The Dirty Secret of Bunker Contamination

by Adrian Tolson, Senior Partner, 20|20 Marine Energy
Friday June 1, 2018

The recent news from Veritas Petroleum Services (VPS) regarding fuel contamination issues, which hit over 30 vessels in Houston is hard evidence of the serious problems and challenges that we have within the bunkering industry.  The reality is that there have already been many rumors already this year about the significant outbreak of fuel quality issues in the US Gulf Coast between February and April.  It has been estimated that at least 50 ships have seen claims, due to problem fuel, causing a range of technical issues, and in some cases a complete loss of main engine power.  Further reports see these claims extending to the Panama Canal and it would not be surprising if this extended further afield.

VPS has stated that the within the samples they have tested, there has been a presence of 4-Cumyl-Phenol, which is used in the manufacture of epoxy resins and as an emulsifier in pesticides, both of which utilize the adhesive qualities 4-Cumyl-Phenol exhibits.  It is also undetectable by analysis of standard ISO parameters, and only realistically identified by following more complicated post damage testing for contaminant chemical compounds.  The industry is worried and surprised by the frequency of problems and its seeming inability to prevent them.  I am not!

Clearly, the bunker industry likes to operate in a blissful state of amnesia.  Surely it can't be that the similar types of claims that have been so prevalent within the industry over the past 25 years and more have simply been 'forgotten'?  Some of the more recent claims events, such as in 2013, were isolated to the Gulf Coast (2013).  However, in 2007 claims seemed to tear their way through the entire global bunker industry – not to mention the myriad of ship engines - impacting almost every major supply port.  While the origin of these contaminants is not exclusively the US Gulf Coast, a great number of them can be traced back there.  Cutter stock has a way of moving itself around the world either as a cargo on its own or blended into fuel oil; both have been and sold on ISO specifications with scant regard to being basically basic "fit for purpose" for sale, or definitely with no regard for, or ignorance of ISO 8217, Clause 5.  In 2007 cutter stock from the US Gulf Coast found its way to all corners of the bunker supply world and the results were catastrophic for many.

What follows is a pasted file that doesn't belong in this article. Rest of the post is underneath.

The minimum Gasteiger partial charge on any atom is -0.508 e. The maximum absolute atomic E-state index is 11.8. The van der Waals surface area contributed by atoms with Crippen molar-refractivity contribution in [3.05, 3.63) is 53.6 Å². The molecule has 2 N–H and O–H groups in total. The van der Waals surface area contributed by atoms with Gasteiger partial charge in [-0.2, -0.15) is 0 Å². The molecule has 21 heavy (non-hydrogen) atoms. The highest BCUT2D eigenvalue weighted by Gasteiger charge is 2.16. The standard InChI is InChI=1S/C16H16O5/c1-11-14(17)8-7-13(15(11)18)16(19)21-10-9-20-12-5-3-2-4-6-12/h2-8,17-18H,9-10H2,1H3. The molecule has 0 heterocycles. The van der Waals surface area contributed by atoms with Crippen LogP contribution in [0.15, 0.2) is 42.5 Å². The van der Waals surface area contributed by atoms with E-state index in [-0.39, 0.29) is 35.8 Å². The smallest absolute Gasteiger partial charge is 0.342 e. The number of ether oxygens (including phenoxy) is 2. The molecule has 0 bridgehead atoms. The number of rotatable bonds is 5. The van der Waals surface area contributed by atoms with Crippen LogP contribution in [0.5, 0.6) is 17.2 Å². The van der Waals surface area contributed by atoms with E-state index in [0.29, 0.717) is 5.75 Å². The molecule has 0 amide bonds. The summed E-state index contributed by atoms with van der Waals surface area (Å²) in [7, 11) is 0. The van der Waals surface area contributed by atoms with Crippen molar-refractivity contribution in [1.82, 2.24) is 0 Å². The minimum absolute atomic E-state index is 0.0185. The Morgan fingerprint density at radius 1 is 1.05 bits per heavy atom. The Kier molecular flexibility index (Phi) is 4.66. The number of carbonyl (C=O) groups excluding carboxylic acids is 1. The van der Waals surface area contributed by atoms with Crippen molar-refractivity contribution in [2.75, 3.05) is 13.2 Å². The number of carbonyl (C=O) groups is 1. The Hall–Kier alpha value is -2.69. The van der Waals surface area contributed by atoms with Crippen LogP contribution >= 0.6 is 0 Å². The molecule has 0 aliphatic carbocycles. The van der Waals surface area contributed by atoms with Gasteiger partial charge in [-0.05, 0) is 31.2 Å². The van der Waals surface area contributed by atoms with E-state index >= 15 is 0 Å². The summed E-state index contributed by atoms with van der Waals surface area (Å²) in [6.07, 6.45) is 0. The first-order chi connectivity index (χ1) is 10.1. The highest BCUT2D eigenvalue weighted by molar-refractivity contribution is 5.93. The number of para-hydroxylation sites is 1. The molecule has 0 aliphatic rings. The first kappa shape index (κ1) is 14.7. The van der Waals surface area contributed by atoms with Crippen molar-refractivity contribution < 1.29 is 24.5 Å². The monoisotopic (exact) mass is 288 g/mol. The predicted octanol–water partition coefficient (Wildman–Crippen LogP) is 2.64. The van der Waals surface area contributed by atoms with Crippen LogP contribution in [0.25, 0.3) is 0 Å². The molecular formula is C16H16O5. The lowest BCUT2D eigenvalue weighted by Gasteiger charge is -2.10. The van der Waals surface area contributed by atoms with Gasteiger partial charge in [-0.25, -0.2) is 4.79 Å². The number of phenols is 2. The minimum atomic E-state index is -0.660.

Amnesia might be explained by new participants in the industry discovering problems without the knowledge of what went before.  However, the less charitable – but frankly real scenario – would suggest that in many cases the same participants repeat the same mistakes over and over again; those who do not learn from history are destined to repeat it! 

It is easy to blame those who pedal these marginal components to suppliers, or suppliers who buy them themselves. However, it is perhaps more prevalent to blame the industry as a whole for not ensuring that there is clarity on what is being purchased, and that there is a complete understanding of the whole supply chain.  The reality is that it is indefensible considering how many times these problems and issues resurface, and the massive risk and danger the bunker industry exposes its customers too.

Suppliers will defend themselves saying that margins are under pressure and that they must buy the cheapest components.  At least they feel this way until the lawsuits start and the claims mount into the millions of dollars.  While saving money has much to do with these problems it is something of an irony that rising oil and fuel prices seem to lead to contaminant issues; chemical contaminants that find their way into bunkering enter the supply chain not only because of supplier amnesia but because bunker prices have risen to a point where the producers can get a better return from the bunker supply chain than selling into their normal outlets.  It is therefore no surprise that the industry witnessed significant contamination challenges in 2007 and 2013, which were eras of peak bunker prices.  Can it therefore be a surprise that we are dealing with this problem as the bunker market is well over $400 a ton, and crude over $70 a barrel?

Ultimately, the bunker industry needs to understand that a fuel that "meets ISO specs" is not a real excuse to a Captain who finds his ship drifting on the high seas from engine failure.  It is unacceptable that suppliers in the bunkering industry knowingly take these risks and then try and justify it when there is an issue.  Surely it is therefore time that blenders and suppliers fully warrant the quality of their fuel, even if it is sold in the Platts window.  Knowing and understanding the supply chain is the only way to ensure this.

And how does this impact feelings as we move towards 2020?  The residual-based bunker industry is going through an existential crisis as we approach 2020 and perhaps, given the industry's horrendous track record, it will be good news that some suppliers and wholesalers will drop out. 

Of course, there is a worry that 2020 will bring more sub-optimal non-salable blends; this specification change is worrying enough without sharing it with the chemical waste disposal industry.  Now is the time for the industry to get its house in order and raise the level of professionalism.  If this means losing a few participants as collateral damage, then so be it.  Bunkering will be better for it.